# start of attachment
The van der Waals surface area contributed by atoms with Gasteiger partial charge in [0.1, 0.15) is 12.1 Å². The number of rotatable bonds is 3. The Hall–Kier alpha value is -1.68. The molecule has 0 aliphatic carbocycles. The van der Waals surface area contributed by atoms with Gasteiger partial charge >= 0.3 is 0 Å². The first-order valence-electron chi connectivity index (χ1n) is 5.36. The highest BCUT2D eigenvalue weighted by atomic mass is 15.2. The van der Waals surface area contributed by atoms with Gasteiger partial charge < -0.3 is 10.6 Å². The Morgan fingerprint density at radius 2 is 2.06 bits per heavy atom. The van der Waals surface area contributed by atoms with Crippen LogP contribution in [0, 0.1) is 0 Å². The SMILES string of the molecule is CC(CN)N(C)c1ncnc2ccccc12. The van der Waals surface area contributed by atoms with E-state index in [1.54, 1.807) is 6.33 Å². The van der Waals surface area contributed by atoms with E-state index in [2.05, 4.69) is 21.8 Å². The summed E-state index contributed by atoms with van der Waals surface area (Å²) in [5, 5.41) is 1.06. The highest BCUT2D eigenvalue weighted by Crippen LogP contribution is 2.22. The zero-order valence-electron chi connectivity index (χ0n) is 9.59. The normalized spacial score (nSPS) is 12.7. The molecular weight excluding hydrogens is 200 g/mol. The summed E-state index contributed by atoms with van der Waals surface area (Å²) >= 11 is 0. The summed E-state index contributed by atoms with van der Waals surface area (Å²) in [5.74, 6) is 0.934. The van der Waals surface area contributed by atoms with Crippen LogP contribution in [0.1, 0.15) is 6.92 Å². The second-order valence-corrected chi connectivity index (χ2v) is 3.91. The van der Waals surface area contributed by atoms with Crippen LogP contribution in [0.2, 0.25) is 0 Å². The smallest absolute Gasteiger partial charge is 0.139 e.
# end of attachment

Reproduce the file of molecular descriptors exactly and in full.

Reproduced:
The van der Waals surface area contributed by atoms with Gasteiger partial charge in [0.1, 0.15) is 12.1 Å². The number of rotatable bonds is 3. The Hall–Kier alpha value is -1.68. The molecule has 0 aliphatic carbocycles. The van der Waals surface area contributed by atoms with Gasteiger partial charge >= 0.3 is 0 Å². The first-order valence-electron chi connectivity index (χ1n) is 5.36. The highest BCUT2D eigenvalue weighted by atomic mass is 15.2. The van der Waals surface area contributed by atoms with Gasteiger partial charge < -0.3 is 10.6 Å². The Morgan fingerprint density at radius 2 is 2.06 bits per heavy atom. The van der Waals surface area contributed by atoms with Crippen LogP contribution in [0, 0.1) is 0 Å². The SMILES string of the molecule is CC(CN)N(C)c1ncnc2ccccc12. The van der Waals surface area contributed by atoms with E-state index in [1.54, 1.807) is 6.33 Å². The van der Waals surface area contributed by atoms with E-state index in [2.05, 4.69) is 21.8 Å². The summed E-state index contributed by atoms with van der Waals surface area (Å²) in [5, 5.41) is 1.06. The highest BCUT2D eigenvalue weighted by Crippen LogP contribution is 2.22. The zero-order valence-electron chi connectivity index (χ0n) is 9.59. The normalized spacial score (nSPS) is 12.7. The molecular weight excluding hydrogens is 200 g/mol. The summed E-state index contributed by atoms with van der Waals surface area (Å²) >= 11 is 0. The summed E-state index contributed by atoms with van der Waals surface area (Å²) in [5.74, 6) is 0.934. The van der Waals surface area contributed by atoms with Crippen LogP contribution in [0.1, 0.15) is 6.92 Å². The second-order valence-corrected chi connectivity index (χ2v) is 3.91. The van der Waals surface area contributed by atoms with Crippen LogP contribution in [0.2, 0.25) is 0 Å². The smallest absolute Gasteiger partial charge is 0.139 e.